GeoCommons (GC) is like Google My Maps but more powerful. Read my introduction to GC.
Tips before starting
- With GC, I’m still figuring out what I must decide before I choose to add or amend something and what I can edit after I’ve made a change.
- You cannot edit the data table directly.
- You CAN replace data – click “reupload” – but the columns must match between original and replacement data.
- Click Save often when making the map. You never know when Adobe Flash is going to quit on you.
One of the busiest locations in Chicago, for people walking, or riding buses and trains. Also a lot of taxi traffic and medium bike traffic. At Adams Street and Riverside Plaza (er, the Chicago River).
- Prepare your data.”We support Spreadsheets (as CSVs), Shapefiles, KML, RSS, ATOM and GeoRSS.Â We also support WMS and Tile services!” GeoCommons has instructions on how to prepare your spreadsheets for geocoding (if not already geocoded; GC will also work with predefined XY coordinates or street addresses). Ensure fields holding numbers have their type set as numeric in the GIS or spreadsheet program or you may run into roadblocks later on when trying to analyze these fields.
- If uploading a shapefile, GC requires the SHX and DBF files as well. The PRJ file will also help GC know how to reproject your data on the fly. GC base layer maps are projected in WGS84, just like Google Maps. Without the PRJ file, your data may not show. [Can the user set projection?]
- Upload data.
- You need to turn your newly uploaded data from a “pending dataset” to a completed dataset. In this process you will tell GC a little more about your data, including which columns hold the XY coordinates (even though it guesses this). you can also change the attribute names and describe the content of those attributes (you can also change this later).
- So click “Next Step” to start this process.
- In the “Review Your Geodata” step, you may see that GC has found some additional columns in your dataset. I’m not sure why this is. Delete these columns by selecting the header and clicking Delete Column. Then click Save Changes. You can select multiple columns at a time by holding the Command (Mac) or Control (Windows) keys.
- Add metadata; edit attribute names and add descriptions.
- You’re done. GC will present you a page with statistics and options to download your data in different formats.
- If you want to make a map with more data, follow the process again starting at Step 1. If not, continue.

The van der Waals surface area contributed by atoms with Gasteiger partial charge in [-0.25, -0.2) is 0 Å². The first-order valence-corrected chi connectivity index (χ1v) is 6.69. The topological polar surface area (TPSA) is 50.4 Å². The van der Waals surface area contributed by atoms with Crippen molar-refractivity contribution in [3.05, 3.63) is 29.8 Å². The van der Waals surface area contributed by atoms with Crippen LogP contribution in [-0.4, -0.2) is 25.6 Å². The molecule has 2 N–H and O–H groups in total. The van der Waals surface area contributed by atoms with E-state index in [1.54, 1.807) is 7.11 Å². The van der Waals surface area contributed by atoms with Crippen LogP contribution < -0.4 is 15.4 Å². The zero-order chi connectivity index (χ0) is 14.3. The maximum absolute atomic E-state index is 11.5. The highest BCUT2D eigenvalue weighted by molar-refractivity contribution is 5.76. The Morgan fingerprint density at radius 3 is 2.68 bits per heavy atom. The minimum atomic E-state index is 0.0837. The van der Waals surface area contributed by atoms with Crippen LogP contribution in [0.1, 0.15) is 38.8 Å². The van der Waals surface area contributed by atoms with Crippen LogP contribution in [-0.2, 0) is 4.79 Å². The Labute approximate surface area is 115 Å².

- Make a map! Click “Map Data” or the “Make a Map” button in toolbar.
- A map of the world will load. When GC has finished loading your “new layer,” the map will zoom in.
- For the pedestrian map, I want to symbolize the data with a single color but changing the size of the circle based how many people were counted there (your data must have this attribute in numeric form – if it doesn’t you may have to reupload your data). Click “Add Data” and then in the Map Brewer box that appears by:
- Click on Visual Theme. Click next.
- Select the NUMERIC attribute. In the pedestrian data, this is “count.”
- Then select whether or not you want colors or sizes. You can not change this later. You would just delete the layer and add the layer again (using your already uploaded dataset).
- Select what type of classification you want. This is entirely up to you and how you want the map to look and based on what data you have. You can change this later.
- Choose your shape and color.
- Add more data by clicking Add Data button. I think my map would be more useful and interesting if it also showed where the train stations are, a major destination category for people who walk downtown on weekdays. I will symbolize by a solid color. Instead of visual theme, which I chose for the ped counts, I will just choose Points, Lines & Areas. At this time, GC doesn’t allow custom icons.
- Re-order layers by dragging them up and down in the layers box. Click on the boxy “handle” to the left of the layer.
- Change the layer names by single clicking on the layer name. Press Enter when you’re done.
- Change the map name by singe click on it. Press Enter when you’re done.
After creating my pedestrian map, I had some suggestions for GeoCommons, the people who collected the pedestrian count data, and my own map.
- GeoCommons should add a map preview image for better sharing on Facebook and other websites that look for this.
- GeoCommons should allow maps to be private after creation – I think after you click save, they are added to a gallery (I could be wrong).
- The data collectors should add more locations, particularly around Union Station and the two Clinton CTA stations (also between CTA and Metra stations).
- The data collectors should add “date collected” to the data table
- The data collectors should extend survey hours to better match commuting patterns. A majority of the collections end at 5:45 PM while Metra’s rush hour ends just before 7 PM (this is when train departure frequency drops).
- I should add ridership data to the train stations so we can see which CTA and Metra stations are most used.